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18 hours ago, Baron T. Mueriach said:

This question is directed to all walks of the Doom mapping community, but I would definitely like to hear from people who have a couple of big hits under their belts. What do you do to keep inspiration flowing? I have no end to my inspiration flow, I could map for hours, but I sometimes get frustrated that my maps aren't as good as they maybe could be.

 

Then do something else for a few days, hell even a few weeks. Work on another area of the map or some other (non-Doom) projects, play some other games and pick it up again some time later. You'll notice that your perspective will have changed so that you can tackle that which didn't work the first time. That's what I have done and still doing and with twenty years of experience in making maps for various games, no map of mine ever had the same approach and development pattern . . .

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18 hours ago, Baron T. Mueriach said:

What do you do to keep inspiration flowing?

Depends on. Sometimes drinking green tea while I sit and watch videos of Norwegian trains helps me get into the flow of my thoughts.

 

At other times, I carefully look at everything on the street, photograph the most interesting objects, then look at the photos and think about how this can be transferred to UDB.

Sometimes I smoke weed - that helps too, and I watch DavidX Newton videos. This inspires me a lot

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I don't exactly have a set of techniques, the first map I posted started a single scenario I thought would be neat and the rest was ad-libbed. No real planning, just winging it the whole way through. I want to genuinely change that though eventually.

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Posted (edited)

Ideas can come from anywhere: recent Doom maps I've played, an area in a video game (this weekend took a screenshot of the entrance in a delve in ESO), my imagination from reading a room description in the novel I'm reading at the time (always reading), even a scene in a movie (my Murder House's "front foyer" section is directly inspired by a few old locked-house-murder-mystery movies, from the original 1959 House on Haunted Hill to Clue to Death By Murder).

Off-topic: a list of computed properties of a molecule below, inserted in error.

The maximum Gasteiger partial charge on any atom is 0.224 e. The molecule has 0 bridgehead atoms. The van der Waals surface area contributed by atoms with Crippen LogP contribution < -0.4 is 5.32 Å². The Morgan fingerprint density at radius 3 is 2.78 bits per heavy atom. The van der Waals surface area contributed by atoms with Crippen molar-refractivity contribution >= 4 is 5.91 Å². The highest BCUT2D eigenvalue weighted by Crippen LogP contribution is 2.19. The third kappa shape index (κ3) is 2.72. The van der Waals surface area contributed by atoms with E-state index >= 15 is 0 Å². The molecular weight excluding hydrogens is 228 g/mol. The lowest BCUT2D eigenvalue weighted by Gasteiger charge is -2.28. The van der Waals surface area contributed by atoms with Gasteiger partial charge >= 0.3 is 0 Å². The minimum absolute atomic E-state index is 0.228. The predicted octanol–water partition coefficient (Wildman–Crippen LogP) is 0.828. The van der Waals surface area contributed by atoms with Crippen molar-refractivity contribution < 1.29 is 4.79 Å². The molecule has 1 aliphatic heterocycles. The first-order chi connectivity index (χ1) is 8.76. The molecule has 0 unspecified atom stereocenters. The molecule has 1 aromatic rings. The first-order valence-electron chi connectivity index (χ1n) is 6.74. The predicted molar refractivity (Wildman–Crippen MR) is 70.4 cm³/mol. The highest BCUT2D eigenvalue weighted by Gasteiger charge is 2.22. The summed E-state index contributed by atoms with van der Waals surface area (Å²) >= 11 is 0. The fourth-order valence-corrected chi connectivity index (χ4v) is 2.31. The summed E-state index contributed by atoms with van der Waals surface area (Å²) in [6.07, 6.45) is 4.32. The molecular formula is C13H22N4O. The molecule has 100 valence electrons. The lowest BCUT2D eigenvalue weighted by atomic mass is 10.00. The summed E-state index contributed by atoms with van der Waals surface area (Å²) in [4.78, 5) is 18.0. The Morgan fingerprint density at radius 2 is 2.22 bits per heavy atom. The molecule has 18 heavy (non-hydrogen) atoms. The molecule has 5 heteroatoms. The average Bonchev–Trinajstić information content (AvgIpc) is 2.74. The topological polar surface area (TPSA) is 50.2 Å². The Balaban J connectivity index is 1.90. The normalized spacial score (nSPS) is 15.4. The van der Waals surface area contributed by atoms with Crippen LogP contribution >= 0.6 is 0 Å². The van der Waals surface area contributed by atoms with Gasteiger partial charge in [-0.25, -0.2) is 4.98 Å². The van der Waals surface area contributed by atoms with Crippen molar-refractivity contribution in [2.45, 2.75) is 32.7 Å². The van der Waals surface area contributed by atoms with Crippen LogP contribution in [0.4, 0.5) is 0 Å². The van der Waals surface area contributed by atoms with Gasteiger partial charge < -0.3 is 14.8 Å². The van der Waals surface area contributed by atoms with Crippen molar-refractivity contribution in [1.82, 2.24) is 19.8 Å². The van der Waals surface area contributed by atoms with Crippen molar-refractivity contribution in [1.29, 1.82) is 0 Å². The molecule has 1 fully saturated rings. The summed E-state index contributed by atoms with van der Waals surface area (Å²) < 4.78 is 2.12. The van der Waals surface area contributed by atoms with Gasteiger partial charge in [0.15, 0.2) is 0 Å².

Normally when I make a map, I get an idea in my head for the current section and start mapping that out. Then I do everything to that section: the textures, the combat design, item placements, etc. before moving to make the next section.  A map's overall layout evolves "organically" that way for me.

 

The map I just completed last night went differently.  In January my cousin showed me a couple of D&D maps he drew for his DM'ing sessions, and as he explained various sections & features I was seeing it all through the lens of Doom!  So for this I mapped out the blueprint of the dungeon, and added monsters & items at the end.

Below is an example of one of his dungeons that I went and annotated.  (The final map is *similar* but not exact, of course.)  Level starts in the bottom-right room.

In the 90s I would draw Doom and Wolfenstein 3-D maps on paper before actually making them.

7urCzQ8.jpg

 

Hope this helps at all!

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I have 2 processes:

 

For indoor maps, My process is just to start with a simple room and then build off from there, I don’t really plan, I just go with the flow. I’ll usually do combat design at several steps during the layout design process. It gives me a bit of flexibility of how I want the geometry with regards to the combat.

 

For outdoor maps, I make a large canyon or beach area and then put buildings on it or caves to the side or whatever. I usually have to downsize the map later when I use this process, because I end up making my main area way too big. I want to find a better process for making large open maps because they tend to be pretty formulaic when I do this :(

 

I recently did try the “sketch everything out first” method and I kind of enjoyed it. It did let me get things done a lot faster but it definitely was confusing a bit when I sketch out something in the beginning with no regard for what it actually is.

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14 hours ago, Baron T. Mueriach said:

image.png.b4c26b670e896d06c044a24eae40b43a.png

This is a really nice layout! Looks like it both has a satisfying flow to it and a pretty automap to look at. Would love to see it in it's finished state and how you end up placing monsters, once the time comes.